I’ve actually been meaning to do this post for a while now - I’ve had several requests over the years to do a ’best of’ feature for Catalinbread - with some even wanting one specifically on delays - which actually only number 6 and therefore don’t quite merit a solo outing - although we’ll see. So this at last is that post - taking in the best of new and established, innovative and unique - across the 4 sub-categories - Foundation Overdrives | Delays and Reverbs | Boosts, Fuzzes & Distortions | Modulations. I’ve thought long and hard about it, and figure the above selection is about right for this builder’s highlights. I personally have 6 Catalinbread pedals as I will detail later, but own only 4 of the top 9. I’ve selected to do a mix of my favourites and those Catalinbread best reviewed and best-loved pedals around the world.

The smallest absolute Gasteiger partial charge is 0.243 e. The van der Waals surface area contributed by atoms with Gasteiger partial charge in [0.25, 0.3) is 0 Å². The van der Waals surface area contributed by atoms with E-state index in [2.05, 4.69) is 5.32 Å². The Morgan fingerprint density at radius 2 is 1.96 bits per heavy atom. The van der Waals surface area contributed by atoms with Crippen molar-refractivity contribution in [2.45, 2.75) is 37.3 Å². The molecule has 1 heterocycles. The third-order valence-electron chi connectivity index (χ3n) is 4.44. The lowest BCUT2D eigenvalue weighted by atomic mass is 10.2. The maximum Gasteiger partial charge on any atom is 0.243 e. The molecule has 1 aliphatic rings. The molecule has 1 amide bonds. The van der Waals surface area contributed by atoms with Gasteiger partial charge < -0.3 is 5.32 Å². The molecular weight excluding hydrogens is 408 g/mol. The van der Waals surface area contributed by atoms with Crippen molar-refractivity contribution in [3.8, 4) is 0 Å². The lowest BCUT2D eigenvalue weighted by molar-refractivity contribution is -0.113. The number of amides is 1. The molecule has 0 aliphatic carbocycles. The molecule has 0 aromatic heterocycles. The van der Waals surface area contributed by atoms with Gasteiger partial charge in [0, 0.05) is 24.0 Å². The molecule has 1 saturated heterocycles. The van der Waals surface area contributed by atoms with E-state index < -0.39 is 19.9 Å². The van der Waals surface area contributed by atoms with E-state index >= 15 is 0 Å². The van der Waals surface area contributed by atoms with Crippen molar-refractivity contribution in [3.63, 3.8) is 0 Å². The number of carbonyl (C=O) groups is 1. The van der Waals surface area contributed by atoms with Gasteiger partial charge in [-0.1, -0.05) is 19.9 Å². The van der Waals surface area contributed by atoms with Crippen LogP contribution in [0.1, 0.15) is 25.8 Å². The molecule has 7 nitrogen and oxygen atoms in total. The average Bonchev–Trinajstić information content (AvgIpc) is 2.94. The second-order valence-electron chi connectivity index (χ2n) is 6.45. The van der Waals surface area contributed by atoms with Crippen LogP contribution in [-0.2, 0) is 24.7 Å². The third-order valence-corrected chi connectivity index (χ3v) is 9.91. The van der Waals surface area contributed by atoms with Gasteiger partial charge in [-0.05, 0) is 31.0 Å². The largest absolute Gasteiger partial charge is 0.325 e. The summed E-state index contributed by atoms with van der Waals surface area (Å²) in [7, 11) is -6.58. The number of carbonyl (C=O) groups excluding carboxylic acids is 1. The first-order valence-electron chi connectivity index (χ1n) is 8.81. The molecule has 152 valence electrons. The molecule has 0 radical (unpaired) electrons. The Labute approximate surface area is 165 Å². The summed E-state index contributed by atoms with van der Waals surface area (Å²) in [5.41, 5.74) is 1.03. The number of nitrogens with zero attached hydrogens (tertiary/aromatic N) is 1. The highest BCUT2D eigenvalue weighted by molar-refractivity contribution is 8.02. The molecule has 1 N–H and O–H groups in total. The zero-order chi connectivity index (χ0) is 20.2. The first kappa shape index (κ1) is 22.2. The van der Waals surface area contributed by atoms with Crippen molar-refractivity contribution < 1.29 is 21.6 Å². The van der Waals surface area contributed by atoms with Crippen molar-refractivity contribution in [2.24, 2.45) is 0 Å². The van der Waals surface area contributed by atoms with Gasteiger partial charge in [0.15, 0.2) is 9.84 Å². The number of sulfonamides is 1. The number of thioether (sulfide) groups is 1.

Catalinbread has gone through a number of upheavals recently, and I’m not sure how entirely I stand as regards the ’management’ of said company nowadays, a criticism that could also be levelled at DigiTech. Catalinbread was founded by one Nicholas Harris back in 2003, but he alas died in a freak weather-related traffic incident in 2016 which meant lead engineer Howard Gee sort of took over as company figurehead for a while. Howard and a number of the senior engineers then tried in effect to do a management buyout of Catalinbread to wrest control back from the Harris family which had taken over the estate as such following Nick’s death. The management buyout process ended in acrimony though and Howard and his partners who were responsible for sustaining the company after Nick’s passing were kicked to the kerb. I’m really not sure who is in charge currently, but Andy Martin still seems to like these pedals, and I picked up the recent limited edition Red Mod of the Dirty Little Secret - which I really like - so I still seem to like this builder’s output too - at least for now.